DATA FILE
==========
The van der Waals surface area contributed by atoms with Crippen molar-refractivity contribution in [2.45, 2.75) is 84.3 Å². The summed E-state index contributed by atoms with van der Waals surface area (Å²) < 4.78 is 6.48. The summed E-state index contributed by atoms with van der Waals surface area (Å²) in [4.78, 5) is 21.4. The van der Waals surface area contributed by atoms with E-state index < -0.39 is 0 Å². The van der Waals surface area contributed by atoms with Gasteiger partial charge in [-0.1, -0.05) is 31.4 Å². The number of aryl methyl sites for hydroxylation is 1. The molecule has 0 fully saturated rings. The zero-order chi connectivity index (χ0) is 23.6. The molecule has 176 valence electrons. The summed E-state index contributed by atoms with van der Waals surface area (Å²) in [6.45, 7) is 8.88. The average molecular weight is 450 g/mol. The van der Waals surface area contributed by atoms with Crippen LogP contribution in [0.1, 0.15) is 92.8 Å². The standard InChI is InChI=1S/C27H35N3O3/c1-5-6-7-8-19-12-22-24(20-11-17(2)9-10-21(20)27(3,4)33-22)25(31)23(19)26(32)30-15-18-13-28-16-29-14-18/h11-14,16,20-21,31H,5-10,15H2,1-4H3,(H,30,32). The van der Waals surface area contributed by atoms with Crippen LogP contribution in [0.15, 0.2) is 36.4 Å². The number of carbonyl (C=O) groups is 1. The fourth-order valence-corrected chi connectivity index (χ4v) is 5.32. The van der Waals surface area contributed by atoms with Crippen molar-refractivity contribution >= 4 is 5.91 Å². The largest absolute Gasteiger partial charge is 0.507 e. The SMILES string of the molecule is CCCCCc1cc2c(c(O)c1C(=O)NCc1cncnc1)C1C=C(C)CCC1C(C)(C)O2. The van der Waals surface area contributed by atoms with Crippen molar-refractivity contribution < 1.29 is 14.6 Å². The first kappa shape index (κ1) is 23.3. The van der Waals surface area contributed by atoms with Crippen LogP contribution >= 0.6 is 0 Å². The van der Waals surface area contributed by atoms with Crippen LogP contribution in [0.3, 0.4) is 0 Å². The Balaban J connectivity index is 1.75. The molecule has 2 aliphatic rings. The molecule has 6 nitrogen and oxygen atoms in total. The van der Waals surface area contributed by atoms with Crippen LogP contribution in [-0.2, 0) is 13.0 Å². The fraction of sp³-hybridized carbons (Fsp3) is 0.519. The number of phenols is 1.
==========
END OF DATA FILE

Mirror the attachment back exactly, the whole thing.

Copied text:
The van der Waals surface area contributed by atoms with Crippen molar-refractivity contribution in [2.45, 2.75) is 84.3 Å². The summed E-state index contributed by atoms with van der Waals surface area (Å²) < 4.78 is 6.48. The summed E-state index contributed by atoms with van der Waals surface area (Å²) in [4.78, 5) is 21.4. The van der Waals surface area contributed by atoms with E-state index < -0.39 is 0 Å². The van der Waals surface area contributed by atoms with Gasteiger partial charge in [-0.1, -0.05) is 31.4 Å². The number of aryl methyl sites for hydroxylation is 1. The molecule has 0 fully saturated rings. The zero-order chi connectivity index (χ0) is 23.6. The molecule has 176 valence electrons. The summed E-state index contributed by atoms with van der Waals surface area (Å²) in [6.45, 7) is 8.88. The average molecular weight is 450 g/mol. The van der Waals surface area contributed by atoms with Crippen LogP contribution in [0.1, 0.15) is 92.8 Å². The standard InChI is InChI=1S/C27H35N3O3/c1-5-6-7-8-19-12-22-24(20-11-17(2)9-10-21(20)27(3,4)33-22)25(31)23(19)26(32)30-15-18-13-28-16-29-14-18/h11-14,16,20-21,31H,5-10,15H2,1-4H3,(H,30,32). The van der Waals surface area contributed by atoms with Crippen LogP contribution in [0.15, 0.2) is 36.4 Å². The number of carbonyl (C=O) groups is 1. The fourth-order valence-corrected chi connectivity index (χ4v) is 5.32. The van der Waals surface area contributed by atoms with Crippen molar-refractivity contribution >= 4 is 5.91 Å². The largest absolute Gasteiger partial charge is 0.507 e. The SMILES string of the molecule is CCCCCc1cc2c(c(O)c1C(=O)NCc1cncnc1)C1C=C(C)CCC1C(C)(C)O2. The van der Waals surface area contributed by atoms with Crippen molar-refractivity contribution < 1.29 is 14.6 Å². The first kappa shape index (κ1) is 23.3. The van der Waals surface area contributed by atoms with Crippen LogP contribution >= 0.6 is 0 Å². The van der Waals surface area contributed by atoms with Crippen LogP contribution in [0.3, 0.4) is 0 Å². The Balaban J connectivity index is 1.75. The molecule has 2 aliphatic rings. The molecule has 6 nitrogen and oxygen atoms in total. The van der Waals surface area contributed by atoms with Crippen LogP contribution in [-0.2, 0) is 13.0 Å². The fraction of sp³-hybridized carbons (Fsp3) is 0.519. The number of phenols is 1.